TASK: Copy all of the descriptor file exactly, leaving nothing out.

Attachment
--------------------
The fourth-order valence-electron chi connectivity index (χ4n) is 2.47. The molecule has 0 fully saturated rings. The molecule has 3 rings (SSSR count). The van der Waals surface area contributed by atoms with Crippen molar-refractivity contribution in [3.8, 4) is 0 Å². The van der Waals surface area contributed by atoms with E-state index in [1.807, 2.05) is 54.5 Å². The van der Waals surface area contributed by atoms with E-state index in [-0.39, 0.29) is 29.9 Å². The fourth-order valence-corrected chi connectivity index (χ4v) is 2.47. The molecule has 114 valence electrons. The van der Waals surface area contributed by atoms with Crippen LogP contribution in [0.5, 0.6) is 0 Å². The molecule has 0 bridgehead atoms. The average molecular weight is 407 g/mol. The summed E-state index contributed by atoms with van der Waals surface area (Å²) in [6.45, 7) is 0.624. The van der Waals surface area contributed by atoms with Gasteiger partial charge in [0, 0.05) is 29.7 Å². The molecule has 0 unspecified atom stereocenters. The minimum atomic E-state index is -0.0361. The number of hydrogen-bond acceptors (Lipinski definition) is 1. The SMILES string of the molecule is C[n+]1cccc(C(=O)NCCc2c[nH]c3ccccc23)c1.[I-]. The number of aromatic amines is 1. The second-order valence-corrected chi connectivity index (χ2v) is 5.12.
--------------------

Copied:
The fourth-order valence-electron chi connectivity index (χ4n) is 2.47. The molecule has 0 fully saturated rings. The molecule has 3 rings (SSSR count). The van der Waals surface area contributed by atoms with Crippen molar-refractivity contribution in [3.8, 4) is 0 Å². The van der Waals surface area contributed by atoms with E-state index in [1.807, 2.05) is 54.5 Å². The van der Waals surface area contributed by atoms with E-state index in [-0.39, 0.29) is 29.9 Å². The fourth-order valence-corrected chi connectivity index (χ4v) is 2.47. The molecule has 114 valence electrons. The van der Waals surface area contributed by atoms with Crippen LogP contribution in [0.5, 0.6) is 0 Å². The molecule has 0 bridgehead atoms. The average molecular weight is 407 g/mol. The summed E-state index contributed by atoms with van der Waals surface area (Å²) in [6.45, 7) is 0.624. The van der Waals surface area contributed by atoms with Gasteiger partial charge in [0, 0.05) is 29.7 Å². The molecule has 0 unspecified atom stereocenters. The minimum atomic E-state index is -0.0361. The number of hydrogen-bond acceptors (Lipinski definition) is 1. The SMILES string of the molecule is C[n+]1cccc(C(=O)NCCc2c[nH]c3ccccc23)c1.[I-]. The number of aromatic amines is 1. The second-order valence-corrected chi connectivity index (χ2v) is 5.12.